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It has been used for colour printing for many, many years, but who (and when) first discovered that a bright pink colour (magenta), a light blue (cyan), yellow and black can be mixed to create almost all colours? How did they discover this?

(Or more correctly "CMY" - the Black (K) isn't strictly necessary)

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    It should be noted (unless I missed it in the answers) that CMY are simply the negatives of RGB. If you take a black and white photograph of a scene using a red gel (where the red is calibrated to the RGB system), the resulting negative is going to be the C value. To derive a 0-255 value for R using a 0.0 - 1.0 value of C, you can calculate R=(1-C) * 255
    – Yorik
    Jun 8 '16 at 17:07
  • @Yorik that would be a good answer to "how was CMY discovered?", if you pick up that and join Stan's reference to Herbert E. Ives below, imo you'll have the best answer.
    – Armfoot
    Jun 11 '16 at 13:28
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    @Armfoot that would make it Newton. Problem was that the technology wasn't available until hundreds of years later. If you go with Newton, you'll have to acknowledge Alhazen who predated most all of Newton's [re]-discoveries by almost a millennium! Alhazen discovered complementaries by the afterimages that persist when you stare at and then look away from a saturated hue. Try it.
    – Stan
    Jun 11 '16 at 22:20
  • @Yorik Please see comment to Armfoot re early discovery and notation of the complementary colour phenomenon of the nature and appearance of "afterimages"
    – Stan
    Jun 11 '16 at 22:25
  • @Yorik and onlookers That's how colour reversal film work, in effect, by coupling a dye image that is the inverse colour of the colour sensitivity of the film layer in each of the three layers of (old) colour film or (new) electronic image sensors.
    – Stan
    Jun 11 '16 at 22:30
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According to Joe Scout the first company to use CMYK in printing was Eagle Printing Ink Company and the year was 1906. It was not until 1956 that it became a standard as a result of Pantone trying to streamline the workflow.[1]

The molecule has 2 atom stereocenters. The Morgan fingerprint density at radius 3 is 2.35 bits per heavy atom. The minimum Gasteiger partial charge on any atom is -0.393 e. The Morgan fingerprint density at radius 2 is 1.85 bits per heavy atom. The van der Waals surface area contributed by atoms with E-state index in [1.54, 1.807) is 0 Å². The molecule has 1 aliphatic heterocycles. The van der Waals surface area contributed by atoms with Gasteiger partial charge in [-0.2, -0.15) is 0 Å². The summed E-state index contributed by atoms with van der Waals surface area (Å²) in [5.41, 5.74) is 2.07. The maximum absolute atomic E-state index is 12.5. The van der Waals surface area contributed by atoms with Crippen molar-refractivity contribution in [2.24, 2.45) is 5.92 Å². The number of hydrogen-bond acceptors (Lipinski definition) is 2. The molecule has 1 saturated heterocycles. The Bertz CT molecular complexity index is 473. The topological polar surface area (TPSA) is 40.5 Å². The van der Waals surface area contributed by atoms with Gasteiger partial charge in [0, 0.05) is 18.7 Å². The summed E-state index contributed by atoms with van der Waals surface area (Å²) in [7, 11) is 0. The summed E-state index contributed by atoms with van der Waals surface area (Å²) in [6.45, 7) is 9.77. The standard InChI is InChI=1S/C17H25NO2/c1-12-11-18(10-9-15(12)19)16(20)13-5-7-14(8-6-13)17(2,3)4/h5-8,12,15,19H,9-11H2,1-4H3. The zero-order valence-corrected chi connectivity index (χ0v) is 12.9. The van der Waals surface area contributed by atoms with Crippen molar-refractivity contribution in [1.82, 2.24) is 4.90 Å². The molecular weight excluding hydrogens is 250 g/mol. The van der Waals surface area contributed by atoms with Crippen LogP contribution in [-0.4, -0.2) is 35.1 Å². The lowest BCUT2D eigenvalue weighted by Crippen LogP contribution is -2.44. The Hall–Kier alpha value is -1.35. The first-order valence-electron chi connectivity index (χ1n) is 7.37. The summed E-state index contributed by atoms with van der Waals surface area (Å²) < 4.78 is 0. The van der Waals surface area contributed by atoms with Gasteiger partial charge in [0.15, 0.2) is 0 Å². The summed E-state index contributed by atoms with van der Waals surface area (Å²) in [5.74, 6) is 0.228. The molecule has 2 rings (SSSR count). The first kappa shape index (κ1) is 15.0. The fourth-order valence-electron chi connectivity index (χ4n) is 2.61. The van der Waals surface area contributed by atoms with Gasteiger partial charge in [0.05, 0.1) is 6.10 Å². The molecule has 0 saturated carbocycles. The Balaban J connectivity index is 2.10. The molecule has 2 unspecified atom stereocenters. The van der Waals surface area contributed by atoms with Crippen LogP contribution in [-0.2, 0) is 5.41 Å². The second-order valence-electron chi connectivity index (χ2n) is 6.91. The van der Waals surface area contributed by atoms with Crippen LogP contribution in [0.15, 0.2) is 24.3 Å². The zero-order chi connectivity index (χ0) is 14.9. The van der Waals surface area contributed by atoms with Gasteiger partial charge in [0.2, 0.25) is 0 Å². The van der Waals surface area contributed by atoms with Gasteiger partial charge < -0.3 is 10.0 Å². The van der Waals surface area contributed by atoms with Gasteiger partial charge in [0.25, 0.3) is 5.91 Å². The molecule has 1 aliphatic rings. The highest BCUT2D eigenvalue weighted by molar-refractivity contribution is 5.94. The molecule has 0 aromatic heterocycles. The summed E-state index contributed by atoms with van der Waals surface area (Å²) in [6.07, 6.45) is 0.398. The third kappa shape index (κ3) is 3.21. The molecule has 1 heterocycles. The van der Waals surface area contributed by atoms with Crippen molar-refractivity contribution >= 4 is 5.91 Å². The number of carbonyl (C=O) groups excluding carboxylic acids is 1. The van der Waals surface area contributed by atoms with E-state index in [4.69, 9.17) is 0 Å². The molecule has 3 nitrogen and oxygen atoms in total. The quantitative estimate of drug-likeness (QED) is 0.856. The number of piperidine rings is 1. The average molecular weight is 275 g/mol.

This however does not really answer who really invented/discovered the choice of colors, the first scientific literature to mention this appears to be published in 1908. Going deeper it appears that we have a significant problem. It seems that there is a certain ambivalence in the naming of colors. In certain later sources we see that cyan and magenta refereed to as blue and red even as late as 1950's. So language no longer works quite well searching for earlier sources and it becomes hard to follow the lead. Secondly pigments fade so we can not compare easily what they mean. Certainly lot of work of finding the primaries has been done from 18ths century. [2]

It has been fairly long known that the human eye was sensitive to 3 color wavelengths (called tristimulus values in scientific lore). Some sources attribute this as far back as 1613 [3]. But certainly it was known and verified by mid 1800's see Young–Helmholtz theory. So the sensory primaries were known for quite some time. RGB primaries are chosen to closely match the 3 sensors in our eye. However, a paper does not transmit light, it reflects light. So a paper is usually white, representing maximum reflection. Each ink then subtracts one color off the palette since you need to be able to independently manipulate each RGB channel. This fact was known since Newton [2]. So you need to find the inverse of RGB which simply is CMY. The black color is there mostly, and originally, to avoid registration problems as black is the most common body text color ink. Though black does make it easier to mix certain dark tones.

Of course CMYK printing predates RGB monitors by a comfortable margin of 60 years. CMYK is not derived from RGB but the intuition needed is the same. The authors must have known or indirectly inferred the inner workings of the eye's sensory apparatus. But its not nearly as simple as this as finding good pigments for the job is a journey on its own. Knowing what to look for is not the same as knowing what is there.

References:

  1. Scout, Joe, The History Of The CMYK Colour Model, Club Ink Blog, 2016-05-02. http://www.clubink.ca/blog/print/history-behind-cmyk-colour-model/ referenced 2016-06-07

  2. Briggs, David. 2006. http://www.huevaluechroma.com/062.php

  3. Weale, R. Ophthalmic Physiol Opt. 2007 Nov;27(6):525-6.

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    I would like to point out that:First commercial use is not the same as the invention by the way, so we still do not know who invented the combo. Still doing some research on the matter. We are now making a similar mistake as attributing Watt for invention of steam engines and light bulbs to Edison. Most likely the real situation is more complicated.